Silicon Valley wants to be a meritocracy. Here’s why it’s not.

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Economic Aspect:

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It is essential to notice that WWII has given San Francisco the great gift of a brilliant environment for technological innovation. During the Cold War, the Federal funded many universities to advance technologies, which was the other reason for the birth of talented technologists in this area (Saxenian, 2014). Soon after, many OECD and the World Bank tried to enhance economic performance via policing and have innovative and high-growth entrepreneurship. This is one of the reasons that boosted Silicon Valley’s innovation and economic growth and simultaneously developed its entrepreneurial culture. The Bureau of Economy Analysis has found an estimated data, and they estimated that the GDP growth of The San Francisco Bay Area would increase to $840 billion, making the bay the 18th largest global economy if it was a country. In the age of the internet, it is undeniable to accept the rapid growth of the economy of tech companies, especially in the core of science and technology. The concept of the “Sharing economy” became famous because of the existence of Silicon Valley’s peer-to-peer economic activities, such as Airbnb and Uber, and then they were quickly catalysed by media platforms, presented industries, entrepreneurs, and grassroots activists (Martin, 2016). It was a critical feature that promoted its economic growth, and this surprised lots of people because both of the platforms have developed themselves from entrepreneurial start-ups to multi-billion-dollar international companies within less than five years, that is where the magic happened in Silicon Valley (Martin, 2016). The form of sharing economy has been considered partly sustainable and a niche market. From Martin’s point of view, he thought this kind of form would someday be generally used in the socio-technical system and serve public needs, such as travelling and public transportation, such unpredictable development and innovation continued to attract more world-talented ventures to come and generate more start-ups into corporate giants like Apple and Google (Saxenian, 2014).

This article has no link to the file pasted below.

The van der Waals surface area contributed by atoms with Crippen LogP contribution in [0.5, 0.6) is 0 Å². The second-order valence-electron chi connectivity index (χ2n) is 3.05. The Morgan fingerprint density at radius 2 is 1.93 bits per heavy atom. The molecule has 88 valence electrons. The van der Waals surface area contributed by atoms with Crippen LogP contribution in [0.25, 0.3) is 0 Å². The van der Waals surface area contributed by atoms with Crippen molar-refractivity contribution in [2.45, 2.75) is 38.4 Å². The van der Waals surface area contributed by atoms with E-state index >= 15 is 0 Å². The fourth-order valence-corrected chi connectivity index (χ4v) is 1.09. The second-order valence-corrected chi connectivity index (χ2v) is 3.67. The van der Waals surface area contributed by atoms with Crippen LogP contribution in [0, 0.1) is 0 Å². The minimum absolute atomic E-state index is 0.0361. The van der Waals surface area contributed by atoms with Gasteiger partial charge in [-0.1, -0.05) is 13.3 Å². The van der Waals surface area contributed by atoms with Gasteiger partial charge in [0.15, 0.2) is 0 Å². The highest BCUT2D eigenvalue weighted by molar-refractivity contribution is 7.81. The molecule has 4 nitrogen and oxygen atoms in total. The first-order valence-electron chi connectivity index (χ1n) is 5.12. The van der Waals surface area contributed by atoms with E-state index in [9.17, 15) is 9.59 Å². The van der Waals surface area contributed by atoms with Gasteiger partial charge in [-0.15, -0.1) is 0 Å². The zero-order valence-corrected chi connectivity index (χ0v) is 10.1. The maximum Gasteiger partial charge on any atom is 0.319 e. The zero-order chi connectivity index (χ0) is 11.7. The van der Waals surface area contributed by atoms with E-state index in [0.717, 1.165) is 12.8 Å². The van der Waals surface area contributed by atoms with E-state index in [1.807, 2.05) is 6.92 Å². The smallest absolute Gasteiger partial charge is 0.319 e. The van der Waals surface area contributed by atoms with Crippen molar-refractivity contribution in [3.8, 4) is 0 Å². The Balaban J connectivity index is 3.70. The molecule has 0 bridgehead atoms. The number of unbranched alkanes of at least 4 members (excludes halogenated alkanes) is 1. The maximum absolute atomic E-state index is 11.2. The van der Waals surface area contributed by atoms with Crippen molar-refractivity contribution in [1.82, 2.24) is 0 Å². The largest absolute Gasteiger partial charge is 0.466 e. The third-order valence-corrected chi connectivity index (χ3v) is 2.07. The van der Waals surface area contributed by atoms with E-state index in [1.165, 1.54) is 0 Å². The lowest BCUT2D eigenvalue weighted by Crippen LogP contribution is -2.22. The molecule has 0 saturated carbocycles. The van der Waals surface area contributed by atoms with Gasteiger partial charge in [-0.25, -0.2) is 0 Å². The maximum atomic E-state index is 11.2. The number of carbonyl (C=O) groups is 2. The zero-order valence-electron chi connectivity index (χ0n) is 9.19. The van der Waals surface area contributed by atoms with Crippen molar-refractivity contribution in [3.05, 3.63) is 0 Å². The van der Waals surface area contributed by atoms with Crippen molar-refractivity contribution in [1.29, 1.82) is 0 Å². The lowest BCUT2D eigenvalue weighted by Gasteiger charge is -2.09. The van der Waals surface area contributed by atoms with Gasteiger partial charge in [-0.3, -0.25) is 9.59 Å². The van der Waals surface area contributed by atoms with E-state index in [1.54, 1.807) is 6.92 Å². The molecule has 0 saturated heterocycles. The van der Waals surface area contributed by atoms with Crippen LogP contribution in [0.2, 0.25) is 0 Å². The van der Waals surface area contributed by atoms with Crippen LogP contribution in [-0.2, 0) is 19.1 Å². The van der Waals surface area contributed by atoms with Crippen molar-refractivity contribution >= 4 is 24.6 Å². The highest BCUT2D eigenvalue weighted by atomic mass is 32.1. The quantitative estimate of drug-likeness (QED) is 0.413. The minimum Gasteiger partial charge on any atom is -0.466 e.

In Silicon Valley’s existing culture, the old culture still lingers, but over time, as the tech company grows, it inadvertently acquiesces in the new. Politics, economics, and society are the three key elements that generate different cultures, and it is not just Silicon Valley that is changing within their flows, but the whole world as well, or it will be ruthlessly eliminated. There have been many reports and studies over the years that researched and talked about the future of Silicon Valley, but this magical place is as unpredictable as Taleb says. Nowadays, it is undoubtedly said that those tech-driven companies in Silicon Valley still lead the world in technology, and they still have a lot for entrepreneurs to learn, promote and change.



AV. (2019, June 23). 3.3 Dimension 3 — Black Swan. Medium.

Bay Area GDP Surges in 2017, Now World’s 18th Largest Economy | Bay Area Council Economic Institute. (n.d.). Retrieved October 12, 2022, from

Carroll, R. (2014, June 28). Silicon Valley’s culture of failure … and “the walking dead” it leaves behind. The Guardian; The Guardian.

DL, V. S. M. (2019, February 18). The Reality of Silicon Valley. Thought Economics.

ESTRUTH, J. A. (2019). A New Utopia: A Political History of the Silicon Valley, 1945 to 1995. Enterprise & Society, 20(4), 777–785.

Ferenstein, G. (2015a, September 29). The unusual politics of Silicon Valley, explained. Vox.

Ferenstein, G. (2015b, November 10). Silicon Valley’s new politics of optimism, radical idealism and bizarre loyalties. The Guardian.

Grillo. (2018, March 30). Changing Silicon Valley Entrepreneurship Culture from the Inside Out | LENNY.

Lybeck, E. (2017). The Black Swan. Macat Library.

Martin, C. J. (2016). The sharing economy: A pathway to sustainability or a nightmarish form of neoliberal capitalism? Ecological Economics, 121, 149–159.

Saxenian, A. (2014). The Silicon Valley Model: Economic Dynamism, Social Exclusion. Reconceptualizing Development in the Global Information Age, 28–51.

Silicon Valley wants to be a meritocracy. Here’s – ProQuest. (2019, January 1).